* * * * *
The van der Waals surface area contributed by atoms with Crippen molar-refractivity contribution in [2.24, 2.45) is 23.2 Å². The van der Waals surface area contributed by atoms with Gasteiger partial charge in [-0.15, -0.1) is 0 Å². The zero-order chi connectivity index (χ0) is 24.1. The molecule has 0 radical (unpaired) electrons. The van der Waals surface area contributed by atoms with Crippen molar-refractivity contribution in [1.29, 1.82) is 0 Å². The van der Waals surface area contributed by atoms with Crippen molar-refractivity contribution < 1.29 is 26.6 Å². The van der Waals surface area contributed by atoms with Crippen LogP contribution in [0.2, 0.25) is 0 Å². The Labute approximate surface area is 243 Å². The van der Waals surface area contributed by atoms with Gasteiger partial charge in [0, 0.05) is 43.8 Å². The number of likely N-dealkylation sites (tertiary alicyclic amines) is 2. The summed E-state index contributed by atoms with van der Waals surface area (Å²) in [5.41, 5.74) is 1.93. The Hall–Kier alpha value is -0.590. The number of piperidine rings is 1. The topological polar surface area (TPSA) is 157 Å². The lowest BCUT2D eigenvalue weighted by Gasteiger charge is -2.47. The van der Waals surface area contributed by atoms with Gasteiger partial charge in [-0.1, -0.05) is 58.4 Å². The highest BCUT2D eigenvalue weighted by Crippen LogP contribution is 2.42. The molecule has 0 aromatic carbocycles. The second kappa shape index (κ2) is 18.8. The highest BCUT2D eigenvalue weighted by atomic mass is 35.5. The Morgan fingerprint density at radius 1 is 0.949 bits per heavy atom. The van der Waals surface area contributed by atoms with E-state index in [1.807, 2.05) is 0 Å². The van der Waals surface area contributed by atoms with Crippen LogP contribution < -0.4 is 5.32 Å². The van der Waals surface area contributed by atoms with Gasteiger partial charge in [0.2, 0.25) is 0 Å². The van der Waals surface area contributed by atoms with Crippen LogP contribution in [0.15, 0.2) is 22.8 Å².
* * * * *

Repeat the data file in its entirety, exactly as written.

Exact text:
The van der Waals surface area contributed by atoms with Crippen molar-refractivity contribution in [2.24, 2.45) is 23.2 Å². The van der Waals surface area contributed by atoms with Gasteiger partial charge in [-0.15, -0.1) is 0 Å². The zero-order chi connectivity index (χ0) is 24.1. The molecule has 0 radical (unpaired) electrons. The van der Waals surface area contributed by atoms with Crippen molar-refractivity contribution in [1.29, 1.82) is 0 Å². The van der Waals surface area contributed by atoms with Crippen molar-refractivity contribution < 1.29 is 26.6 Å². The van der Waals surface area contributed by atoms with Crippen LogP contribution in [0.2, 0.25) is 0 Å². The Labute approximate surface area is 243 Å². The van der Waals surface area contributed by atoms with Gasteiger partial charge in [0, 0.05) is 43.8 Å². The number of likely N-dealkylation sites (tertiary alicyclic amines) is 2. The summed E-state index contributed by atoms with van der Waals surface area (Å²) in [5.41, 5.74) is 1.93. The Hall–Kier alpha value is -0.590. The number of piperidine rings is 1. The topological polar surface area (TPSA) is 157 Å². The lowest BCUT2D eigenvalue weighted by Gasteiger charge is -2.47. The van der Waals surface area contributed by atoms with Gasteiger partial charge in [-0.1, -0.05) is 58.4 Å². The highest BCUT2D eigenvalue weighted by Crippen LogP contribution is 2.42. The molecule has 0 aromatic carbocycles. The second kappa shape index (κ2) is 18.8. The highest BCUT2D eigenvalue weighted by atomic mass is 35.5. The Morgan fingerprint density at radius 1 is 0.949 bits per heavy atom. The van der Waals surface area contributed by atoms with E-state index in [1.807, 2.05) is 0 Å². The van der Waals surface area contributed by atoms with Crippen LogP contribution < -0.4 is 5.32 Å². The van der Waals surface area contributed by atoms with Gasteiger partial charge in [0.2, 0.25) is 0 Å². The van der Waals surface area contributed by atoms with Crippen LogP contribution in [0.15, 0.2) is 22.8 Å².